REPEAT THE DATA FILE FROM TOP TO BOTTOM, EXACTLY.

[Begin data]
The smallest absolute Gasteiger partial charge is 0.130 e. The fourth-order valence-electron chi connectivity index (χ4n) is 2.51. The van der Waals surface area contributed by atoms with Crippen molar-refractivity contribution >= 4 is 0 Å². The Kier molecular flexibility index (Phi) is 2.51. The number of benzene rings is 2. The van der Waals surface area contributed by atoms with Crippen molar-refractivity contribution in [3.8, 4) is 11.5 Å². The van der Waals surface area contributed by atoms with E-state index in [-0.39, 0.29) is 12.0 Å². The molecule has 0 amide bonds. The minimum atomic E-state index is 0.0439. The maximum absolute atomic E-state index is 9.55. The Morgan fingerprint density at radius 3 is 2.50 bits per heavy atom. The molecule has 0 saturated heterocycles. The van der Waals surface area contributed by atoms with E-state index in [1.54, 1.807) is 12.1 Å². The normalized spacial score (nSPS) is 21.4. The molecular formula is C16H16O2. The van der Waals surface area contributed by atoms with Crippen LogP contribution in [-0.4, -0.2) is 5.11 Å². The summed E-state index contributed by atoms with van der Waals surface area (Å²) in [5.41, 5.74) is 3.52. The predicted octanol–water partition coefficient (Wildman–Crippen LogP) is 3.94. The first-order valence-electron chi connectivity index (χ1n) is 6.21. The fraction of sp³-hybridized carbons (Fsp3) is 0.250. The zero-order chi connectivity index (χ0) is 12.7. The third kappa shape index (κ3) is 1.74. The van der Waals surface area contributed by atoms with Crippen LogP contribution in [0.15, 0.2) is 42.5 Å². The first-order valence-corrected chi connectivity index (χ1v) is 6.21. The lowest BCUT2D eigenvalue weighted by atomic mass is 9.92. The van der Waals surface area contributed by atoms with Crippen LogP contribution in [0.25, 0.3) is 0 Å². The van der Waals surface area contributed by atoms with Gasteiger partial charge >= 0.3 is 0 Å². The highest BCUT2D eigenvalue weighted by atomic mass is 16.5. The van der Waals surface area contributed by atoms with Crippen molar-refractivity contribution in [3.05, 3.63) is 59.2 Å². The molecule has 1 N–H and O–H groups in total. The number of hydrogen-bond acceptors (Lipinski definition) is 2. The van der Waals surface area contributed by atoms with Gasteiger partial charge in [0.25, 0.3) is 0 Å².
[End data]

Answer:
The smallest absolute Gasteiger partial charge is 0.130 e. The fourth-order valence-electron chi connectivity index (χ4n) is 2.51. The van der Waals surface area contributed by atoms with Crippen molar-refractivity contribution >= 4 is 0 Å². The Kier molecular flexibility index (Phi) is 2.51. The number of benzene rings is 2. The van der Waals surface area contributed by atoms with Crippen molar-refractivity contribution in [3.8, 4) is 11.5 Å². The van der Waals surface area contributed by atoms with E-state index in [-0.39, 0.29) is 12.0 Å². The molecule has 0 amide bonds. The minimum atomic E-state index is 0.0439. The maximum absolute atomic E-state index is 9.55. The Morgan fingerprint density at radius 3 is 2.50 bits per heavy atom. The molecule has 0 saturated heterocycles. The van der Waals surface area contributed by atoms with E-state index in [1.54, 1.807) is 12.1 Å². The normalized spacial score (nSPS) is 21.4. The molecular formula is C16H16O2. The van der Waals surface area contributed by atoms with Crippen LogP contribution in [-0.4, -0.2) is 5.11 Å². The summed E-state index contributed by atoms with van der Waals surface area (Å²) in [5.41, 5.74) is 3.52. The predicted octanol–water partition coefficient (Wildman–Crippen LogP) is 3.94. The first-order valence-electron chi connectivity index (χ1n) is 6.21. The fraction of sp³-hybridized carbons (Fsp3) is 0.250. The zero-order chi connectivity index (χ0) is 12.7. The third kappa shape index (κ3) is 1.74. The van der Waals surface area contributed by atoms with Crippen LogP contribution in [0.15, 0.2) is 42.5 Å². The first-order valence-corrected chi connectivity index (χ1v) is 6.21. The lowest BCUT2D eigenvalue weighted by atomic mass is 9.92. The van der Waals surface area contributed by atoms with Crippen LogP contribution in [0.25, 0.3) is 0 Å². The van der Waals surface area contributed by atoms with Gasteiger partial charge >= 0.3 is 0 Å². The highest BCUT2D eigenvalue weighted by atomic mass is 16.5. The van der Waals surface area contributed by atoms with Crippen molar-refractivity contribution in [3.05, 3.63) is 59.2 Å². The molecule has 1 N–H and O–H groups in total. The number of hydrogen-bond acceptors (Lipinski definition) is 2. The van der Waals surface area contributed by atoms with Gasteiger partial charge in [0.25, 0.3) is 0 Å².